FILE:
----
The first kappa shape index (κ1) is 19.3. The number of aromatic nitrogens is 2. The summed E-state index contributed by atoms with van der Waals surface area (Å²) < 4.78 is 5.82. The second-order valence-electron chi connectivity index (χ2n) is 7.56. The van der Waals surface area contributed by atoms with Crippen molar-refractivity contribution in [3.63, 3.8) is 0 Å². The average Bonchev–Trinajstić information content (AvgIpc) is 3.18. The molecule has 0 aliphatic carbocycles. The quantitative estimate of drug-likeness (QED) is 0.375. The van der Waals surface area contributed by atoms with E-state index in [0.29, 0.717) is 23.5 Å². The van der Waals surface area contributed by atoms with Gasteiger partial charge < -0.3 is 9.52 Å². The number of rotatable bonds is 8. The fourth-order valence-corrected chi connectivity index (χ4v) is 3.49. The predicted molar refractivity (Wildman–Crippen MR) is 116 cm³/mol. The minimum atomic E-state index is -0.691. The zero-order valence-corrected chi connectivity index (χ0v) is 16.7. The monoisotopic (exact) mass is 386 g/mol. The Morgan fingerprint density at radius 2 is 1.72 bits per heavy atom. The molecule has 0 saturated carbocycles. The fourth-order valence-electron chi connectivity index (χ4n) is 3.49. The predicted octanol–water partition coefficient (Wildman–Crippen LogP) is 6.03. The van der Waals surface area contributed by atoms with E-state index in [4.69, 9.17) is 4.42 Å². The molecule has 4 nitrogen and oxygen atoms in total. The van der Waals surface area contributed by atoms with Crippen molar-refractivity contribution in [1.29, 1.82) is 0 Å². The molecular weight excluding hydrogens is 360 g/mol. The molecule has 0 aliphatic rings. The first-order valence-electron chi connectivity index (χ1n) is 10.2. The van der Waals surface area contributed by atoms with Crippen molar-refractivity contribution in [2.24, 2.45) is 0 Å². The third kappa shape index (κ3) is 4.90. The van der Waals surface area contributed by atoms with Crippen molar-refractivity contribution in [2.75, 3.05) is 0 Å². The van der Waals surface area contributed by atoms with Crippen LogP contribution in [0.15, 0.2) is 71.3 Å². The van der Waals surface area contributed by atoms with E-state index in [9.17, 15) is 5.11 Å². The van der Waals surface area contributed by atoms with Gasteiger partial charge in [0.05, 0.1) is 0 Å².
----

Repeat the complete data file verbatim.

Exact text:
The first kappa shape index (κ1) is 19.3. The number of aromatic nitrogens is 2. The summed E-state index contributed by atoms with van der Waals surface area (Å²) < 4.78 is 5.82. The second-order valence-electron chi connectivity index (χ2n) is 7.56. The van der Waals surface area contributed by atoms with Crippen molar-refractivity contribution in [3.63, 3.8) is 0 Å². The average Bonchev–Trinajstić information content (AvgIpc) is 3.18. The molecule has 0 aliphatic carbocycles. The quantitative estimate of drug-likeness (QED) is 0.375. The van der Waals surface area contributed by atoms with E-state index in [0.29, 0.717) is 23.5 Å². The van der Waals surface area contributed by atoms with Gasteiger partial charge < -0.3 is 9.52 Å². The number of rotatable bonds is 8. The fourth-order valence-corrected chi connectivity index (χ4v) is 3.49. The predicted molar refractivity (Wildman–Crippen MR) is 116 cm³/mol. The minimum atomic E-state index is -0.691. The zero-order valence-corrected chi connectivity index (χ0v) is 16.7. The monoisotopic (exact) mass is 386 g/mol. The Morgan fingerprint density at radius 2 is 1.72 bits per heavy atom. The molecule has 0 saturated carbocycles. The fourth-order valence-electron chi connectivity index (χ4n) is 3.49. The predicted octanol–water partition coefficient (Wildman–Crippen LogP) is 6.03. The van der Waals surface area contributed by atoms with E-state index in [4.69, 9.17) is 4.42 Å². The molecule has 4 nitrogen and oxygen atoms in total. The van der Waals surface area contributed by atoms with Crippen molar-refractivity contribution in [1.29, 1.82) is 0 Å². The molecular weight excluding hydrogens is 360 g/mol. The molecule has 0 aliphatic rings. The first-order valence-electron chi connectivity index (χ1n) is 10.2. The van der Waals surface area contributed by atoms with Crippen molar-refractivity contribution in [2.24, 2.45) is 0 Å². The third kappa shape index (κ3) is 4.90. The van der Waals surface area contributed by atoms with Crippen molar-refractivity contribution in [2.75, 3.05) is 0 Å². The van der Waals surface area contributed by atoms with Crippen LogP contribution in [0.15, 0.2) is 71.3 Å². The van der Waals surface area contributed by atoms with E-state index in [9.17, 15) is 5.11 Å². The van der Waals surface area contributed by atoms with Gasteiger partial charge in [0.05, 0.1) is 0 Å².